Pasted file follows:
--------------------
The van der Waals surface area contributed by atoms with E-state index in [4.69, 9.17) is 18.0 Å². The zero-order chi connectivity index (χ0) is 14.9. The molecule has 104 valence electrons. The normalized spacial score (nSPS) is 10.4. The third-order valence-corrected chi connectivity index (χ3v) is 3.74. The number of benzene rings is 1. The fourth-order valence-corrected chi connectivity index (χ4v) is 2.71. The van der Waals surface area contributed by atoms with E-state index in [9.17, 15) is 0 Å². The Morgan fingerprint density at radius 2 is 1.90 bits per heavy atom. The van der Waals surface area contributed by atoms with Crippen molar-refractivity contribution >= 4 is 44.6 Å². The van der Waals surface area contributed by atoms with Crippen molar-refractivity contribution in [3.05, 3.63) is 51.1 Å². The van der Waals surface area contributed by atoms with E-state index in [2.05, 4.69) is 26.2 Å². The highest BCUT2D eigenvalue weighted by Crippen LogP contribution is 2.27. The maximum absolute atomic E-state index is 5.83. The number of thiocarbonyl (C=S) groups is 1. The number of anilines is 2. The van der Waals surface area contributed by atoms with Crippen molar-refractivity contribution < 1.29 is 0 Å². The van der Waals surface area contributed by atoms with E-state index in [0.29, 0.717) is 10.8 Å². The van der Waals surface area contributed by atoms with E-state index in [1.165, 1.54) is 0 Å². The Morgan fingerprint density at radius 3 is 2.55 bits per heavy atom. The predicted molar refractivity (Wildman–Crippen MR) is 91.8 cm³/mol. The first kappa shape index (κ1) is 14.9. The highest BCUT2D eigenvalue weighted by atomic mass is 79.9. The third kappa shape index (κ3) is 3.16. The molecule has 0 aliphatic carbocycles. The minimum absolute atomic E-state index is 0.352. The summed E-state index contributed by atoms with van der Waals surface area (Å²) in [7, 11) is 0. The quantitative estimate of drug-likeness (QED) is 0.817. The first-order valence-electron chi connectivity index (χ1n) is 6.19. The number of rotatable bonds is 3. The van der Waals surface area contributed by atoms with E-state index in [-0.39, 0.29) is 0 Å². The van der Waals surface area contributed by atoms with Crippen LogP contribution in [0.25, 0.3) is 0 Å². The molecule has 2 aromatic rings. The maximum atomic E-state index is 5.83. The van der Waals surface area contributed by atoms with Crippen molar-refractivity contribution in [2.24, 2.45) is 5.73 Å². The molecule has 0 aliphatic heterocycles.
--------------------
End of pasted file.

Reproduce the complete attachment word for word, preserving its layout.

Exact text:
The van der Waals surface area contributed by atoms with E-state index in [4.69, 9.17) is 18.0 Å². The zero-order chi connectivity index (χ0) is 14.9. The molecule has 104 valence electrons. The normalized spacial score (nSPS) is 10.4. The third-order valence-corrected chi connectivity index (χ3v) is 3.74. The number of benzene rings is 1. The fourth-order valence-corrected chi connectivity index (χ4v) is 2.71. The van der Waals surface area contributed by atoms with E-state index in [9.17, 15) is 0 Å². The Morgan fingerprint density at radius 2 is 1.90 bits per heavy atom. The van der Waals surface area contributed by atoms with Crippen molar-refractivity contribution >= 4 is 44.6 Å². The van der Waals surface area contributed by atoms with Crippen molar-refractivity contribution in [3.05, 3.63) is 51.1 Å². The van der Waals surface area contributed by atoms with E-state index in [2.05, 4.69) is 26.2 Å². The highest BCUT2D eigenvalue weighted by Crippen LogP contribution is 2.27. The maximum absolute atomic E-state index is 5.83. The number of thiocarbonyl (C=S) groups is 1. The number of anilines is 2. The van der Waals surface area contributed by atoms with Crippen molar-refractivity contribution < 1.29 is 0 Å². The van der Waals surface area contributed by atoms with E-state index in [0.29, 0.717) is 10.8 Å². The van der Waals surface area contributed by atoms with E-state index in [1.165, 1.54) is 0 Å². The Morgan fingerprint density at radius 3 is 2.55 bits per heavy atom. The predicted molar refractivity (Wildman–Crippen MR) is 91.8 cm³/mol. The first kappa shape index (κ1) is 14.9. The highest BCUT2D eigenvalue weighted by atomic mass is 79.9. The third kappa shape index (κ3) is 3.16. The molecule has 0 aliphatic carbocycles. The minimum absolute atomic E-state index is 0.352. The summed E-state index contributed by atoms with van der Waals surface area (Å²) in [7, 11) is 0. The quantitative estimate of drug-likeness (QED) is 0.817. The first-order valence-electron chi connectivity index (χ1n) is 6.19. The number of rotatable bonds is 3. The van der Waals surface area contributed by atoms with E-state index in [-0.39, 0.29) is 0 Å². The van der Waals surface area contributed by atoms with Crippen LogP contribution in [0.25, 0.3) is 0 Å². The molecule has 2 aromatic rings. The maximum atomic E-state index is 5.83. The van der Waals surface area contributed by atoms with Crippen molar-refractivity contribution in [2.24, 2.45) is 5.73 Å². The molecule has 0 aliphatic heterocycles.